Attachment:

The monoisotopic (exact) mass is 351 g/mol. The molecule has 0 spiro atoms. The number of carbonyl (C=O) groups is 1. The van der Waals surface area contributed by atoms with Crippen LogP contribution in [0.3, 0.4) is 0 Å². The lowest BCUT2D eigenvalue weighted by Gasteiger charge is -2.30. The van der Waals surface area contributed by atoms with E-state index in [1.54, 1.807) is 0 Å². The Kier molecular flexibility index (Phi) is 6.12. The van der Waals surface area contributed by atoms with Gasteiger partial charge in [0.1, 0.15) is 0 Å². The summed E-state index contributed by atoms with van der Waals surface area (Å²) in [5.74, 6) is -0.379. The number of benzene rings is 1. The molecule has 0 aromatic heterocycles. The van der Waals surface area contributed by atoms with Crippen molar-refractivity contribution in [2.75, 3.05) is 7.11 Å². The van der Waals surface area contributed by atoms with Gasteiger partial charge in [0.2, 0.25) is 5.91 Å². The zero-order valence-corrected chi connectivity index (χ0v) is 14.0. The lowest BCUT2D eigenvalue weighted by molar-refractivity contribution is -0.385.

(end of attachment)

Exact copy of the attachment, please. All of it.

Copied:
The monoisotopic (exact) mass is 351 g/mol. The molecule has 0 spiro atoms. The number of carbonyl (C=O) groups is 1. The van der Waals surface area contributed by atoms with Crippen LogP contribution in [0.3, 0.4) is 0 Å². The lowest BCUT2D eigenvalue weighted by Gasteiger charge is -2.30. The van der Waals surface area contributed by atoms with E-state index in [1.54, 1.807) is 0 Å². The Kier molecular flexibility index (Phi) is 6.12. The van der Waals surface area contributed by atoms with Gasteiger partial charge in [0.1, 0.15) is 0 Å². The summed E-state index contributed by atoms with van der Waals surface area (Å²) in [5.74, 6) is -0.379. The number of benzene rings is 1. The molecule has 0 aromatic heterocycles. The van der Waals surface area contributed by atoms with Crippen molar-refractivity contribution in [2.75, 3.05) is 7.11 Å². The van der Waals surface area contributed by atoms with Gasteiger partial charge in [0.2, 0.25) is 5.91 Å². The zero-order valence-corrected chi connectivity index (χ0v) is 14.0. The lowest BCUT2D eigenvalue weighted by molar-refractivity contribution is -0.385.